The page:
Contrary to the expectations in the early independence era, Azerbaijan has moved away from establishing a Western-type liberal democratic regime. Yet, the political processes in the country cannot be understood using the old conceptual frameworks on twentieth century authoritarianism. Demonstrating some characteristics of the hybrid regimes, Azerbaijan still possesses strong social and political dynamics, which may reemerge in unexpected ways. Against such a background, this book attempts to answer some questions about the political transformation in the post-independence era. The first question entails the establishment of the authoritarian regime, while partly remaining in the gray-zone of political regimes. Secondly, this book seeks to answer how and why authoritarianism has been durable for such a long time in Azerbaijan. This study argues that the answer for both questions might be found by developing a framework of analysis that places political elite at the center of the country's historical legacy. The interaction between the political elite and the peculiar historical experiences of the country, in other words, can be a fruitful way to study the political transformation in Azerbaijan.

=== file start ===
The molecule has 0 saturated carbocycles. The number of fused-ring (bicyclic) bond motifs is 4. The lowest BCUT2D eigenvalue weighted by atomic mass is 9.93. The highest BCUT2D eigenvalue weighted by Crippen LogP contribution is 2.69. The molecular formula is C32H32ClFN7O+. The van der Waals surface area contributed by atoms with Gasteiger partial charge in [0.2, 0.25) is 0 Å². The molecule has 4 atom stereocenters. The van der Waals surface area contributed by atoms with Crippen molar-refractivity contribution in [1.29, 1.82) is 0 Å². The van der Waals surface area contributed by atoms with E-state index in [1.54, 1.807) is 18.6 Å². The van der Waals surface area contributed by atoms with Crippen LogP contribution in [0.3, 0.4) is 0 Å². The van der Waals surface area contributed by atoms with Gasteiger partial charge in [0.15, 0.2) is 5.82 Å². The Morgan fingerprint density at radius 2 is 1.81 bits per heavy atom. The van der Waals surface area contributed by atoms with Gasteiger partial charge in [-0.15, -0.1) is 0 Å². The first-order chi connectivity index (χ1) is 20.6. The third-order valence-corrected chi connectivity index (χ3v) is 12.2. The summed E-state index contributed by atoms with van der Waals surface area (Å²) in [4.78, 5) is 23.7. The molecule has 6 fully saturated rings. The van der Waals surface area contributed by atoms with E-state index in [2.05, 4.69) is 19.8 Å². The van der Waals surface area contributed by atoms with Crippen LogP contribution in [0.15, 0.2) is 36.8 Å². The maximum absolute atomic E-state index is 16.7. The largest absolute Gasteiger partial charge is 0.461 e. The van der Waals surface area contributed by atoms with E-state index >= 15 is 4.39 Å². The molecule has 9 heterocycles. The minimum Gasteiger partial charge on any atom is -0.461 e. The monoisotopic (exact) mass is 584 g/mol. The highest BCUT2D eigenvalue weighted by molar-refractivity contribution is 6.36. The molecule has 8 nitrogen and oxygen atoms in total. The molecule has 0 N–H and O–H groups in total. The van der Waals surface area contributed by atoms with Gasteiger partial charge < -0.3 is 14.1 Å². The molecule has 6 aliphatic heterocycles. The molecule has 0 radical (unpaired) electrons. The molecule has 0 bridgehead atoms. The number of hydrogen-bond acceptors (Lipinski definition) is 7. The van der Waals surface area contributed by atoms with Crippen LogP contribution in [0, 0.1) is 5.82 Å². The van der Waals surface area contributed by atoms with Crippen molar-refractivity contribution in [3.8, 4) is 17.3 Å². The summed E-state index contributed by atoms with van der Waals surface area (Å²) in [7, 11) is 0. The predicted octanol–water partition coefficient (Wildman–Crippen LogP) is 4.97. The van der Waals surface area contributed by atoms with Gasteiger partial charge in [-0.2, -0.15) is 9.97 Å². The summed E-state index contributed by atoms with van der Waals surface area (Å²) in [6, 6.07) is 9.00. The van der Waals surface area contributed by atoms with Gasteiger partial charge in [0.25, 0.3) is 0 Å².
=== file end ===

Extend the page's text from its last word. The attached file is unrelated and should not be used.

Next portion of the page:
This book can be useful for those who want to familiarize with the Azerbaijani politics, post-Soviet state-society relations, and a contemporary implications of elite theory.